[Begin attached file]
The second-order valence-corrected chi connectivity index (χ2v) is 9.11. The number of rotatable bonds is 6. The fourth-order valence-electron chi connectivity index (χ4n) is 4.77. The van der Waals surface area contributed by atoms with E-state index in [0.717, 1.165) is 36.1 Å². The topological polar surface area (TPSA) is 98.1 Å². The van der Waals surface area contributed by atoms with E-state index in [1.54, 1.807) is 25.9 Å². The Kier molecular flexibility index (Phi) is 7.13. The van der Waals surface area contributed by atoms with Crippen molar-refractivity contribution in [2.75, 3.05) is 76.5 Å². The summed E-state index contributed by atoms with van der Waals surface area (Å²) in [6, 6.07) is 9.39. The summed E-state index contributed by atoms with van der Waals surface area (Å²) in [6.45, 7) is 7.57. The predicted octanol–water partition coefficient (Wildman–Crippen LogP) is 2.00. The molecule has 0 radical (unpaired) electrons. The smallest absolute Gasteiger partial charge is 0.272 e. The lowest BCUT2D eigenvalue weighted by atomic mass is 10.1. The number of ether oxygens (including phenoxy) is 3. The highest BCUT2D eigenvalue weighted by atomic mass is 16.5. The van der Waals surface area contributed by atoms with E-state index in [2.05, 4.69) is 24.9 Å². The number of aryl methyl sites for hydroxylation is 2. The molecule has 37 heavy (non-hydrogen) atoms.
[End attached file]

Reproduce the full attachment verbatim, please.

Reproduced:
The second-order valence-corrected chi connectivity index (χ2v) is 9.11. The number of rotatable bonds is 6. The fourth-order valence-electron chi connectivity index (χ4n) is 4.77. The van der Waals surface area contributed by atoms with E-state index in [0.717, 1.165) is 36.1 Å². The topological polar surface area (TPSA) is 98.1 Å². The van der Waals surface area contributed by atoms with E-state index in [1.54, 1.807) is 25.9 Å². The Kier molecular flexibility index (Phi) is 7.13. The van der Waals surface area contributed by atoms with Crippen molar-refractivity contribution in [2.75, 3.05) is 76.5 Å². The summed E-state index contributed by atoms with van der Waals surface area (Å²) in [6, 6.07) is 9.39. The summed E-state index contributed by atoms with van der Waals surface area (Å²) in [6.45, 7) is 7.57. The predicted octanol–water partition coefficient (Wildman–Crippen LogP) is 2.00. The molecule has 0 radical (unpaired) electrons. The smallest absolute Gasteiger partial charge is 0.272 e. The lowest BCUT2D eigenvalue weighted by atomic mass is 10.1. The number of ether oxygens (including phenoxy) is 3. The highest BCUT2D eigenvalue weighted by atomic mass is 16.5. The van der Waals surface area contributed by atoms with E-state index in [2.05, 4.69) is 24.9 Å². The number of aryl methyl sites for hydroxylation is 2. The molecule has 37 heavy (non-hydrogen) atoms.